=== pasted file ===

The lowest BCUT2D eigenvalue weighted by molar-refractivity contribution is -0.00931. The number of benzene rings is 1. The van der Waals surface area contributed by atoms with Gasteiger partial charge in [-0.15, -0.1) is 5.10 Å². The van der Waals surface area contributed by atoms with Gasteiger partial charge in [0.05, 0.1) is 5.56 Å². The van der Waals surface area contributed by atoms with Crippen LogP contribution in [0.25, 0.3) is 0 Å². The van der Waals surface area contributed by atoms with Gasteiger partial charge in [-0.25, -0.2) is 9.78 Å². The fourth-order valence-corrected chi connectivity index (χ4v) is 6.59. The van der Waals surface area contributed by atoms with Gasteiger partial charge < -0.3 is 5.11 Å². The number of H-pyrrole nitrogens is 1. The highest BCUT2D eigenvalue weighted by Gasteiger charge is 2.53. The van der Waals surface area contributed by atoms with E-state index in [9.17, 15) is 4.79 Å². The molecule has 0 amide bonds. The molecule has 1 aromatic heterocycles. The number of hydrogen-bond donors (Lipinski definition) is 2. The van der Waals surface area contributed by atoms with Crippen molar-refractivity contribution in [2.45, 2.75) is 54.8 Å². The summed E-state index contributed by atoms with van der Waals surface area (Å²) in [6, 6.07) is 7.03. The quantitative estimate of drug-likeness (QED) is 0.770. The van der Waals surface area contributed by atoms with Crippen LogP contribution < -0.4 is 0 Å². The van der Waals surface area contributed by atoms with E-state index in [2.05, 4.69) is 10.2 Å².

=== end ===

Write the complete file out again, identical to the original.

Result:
The lowest BCUT2D eigenvalue weighted by molar-refractivity contribution is -0.00931. The number of benzene rings is 1. The van der Waals surface area contributed by atoms with Gasteiger partial charge in [-0.15, -0.1) is 5.10 Å². The van der Waals surface area contributed by atoms with Gasteiger partial charge in [0.05, 0.1) is 5.56 Å². The van der Waals surface area contributed by atoms with Crippen LogP contribution in [0.25, 0.3) is 0 Å². The van der Waals surface area contributed by atoms with Gasteiger partial charge in [-0.25, -0.2) is 9.78 Å². The fourth-order valence-corrected chi connectivity index (χ4v) is 6.59. The van der Waals surface area contributed by atoms with Gasteiger partial charge < -0.3 is 5.11 Å². The number of H-pyrrole nitrogens is 1. The highest BCUT2D eigenvalue weighted by Gasteiger charge is 2.53. The van der Waals surface area contributed by atoms with E-state index in [9.17, 15) is 4.79 Å². The molecule has 0 amide bonds. The molecule has 1 aromatic heterocycles. The number of hydrogen-bond donors (Lipinski definition) is 2. The van der Waals surface area contributed by atoms with Crippen molar-refractivity contribution in [2.45, 2.75) is 54.8 Å². The summed E-state index contributed by atoms with van der Waals surface area (Å²) in [6, 6.07) is 7.03. The quantitative estimate of drug-likeness (QED) is 0.770. The van der Waals surface area contributed by atoms with Crippen LogP contribution < -0.4 is 0 Å². The van der Waals surface area contributed by atoms with E-state index in [2.05, 4.69) is 10.2 Å².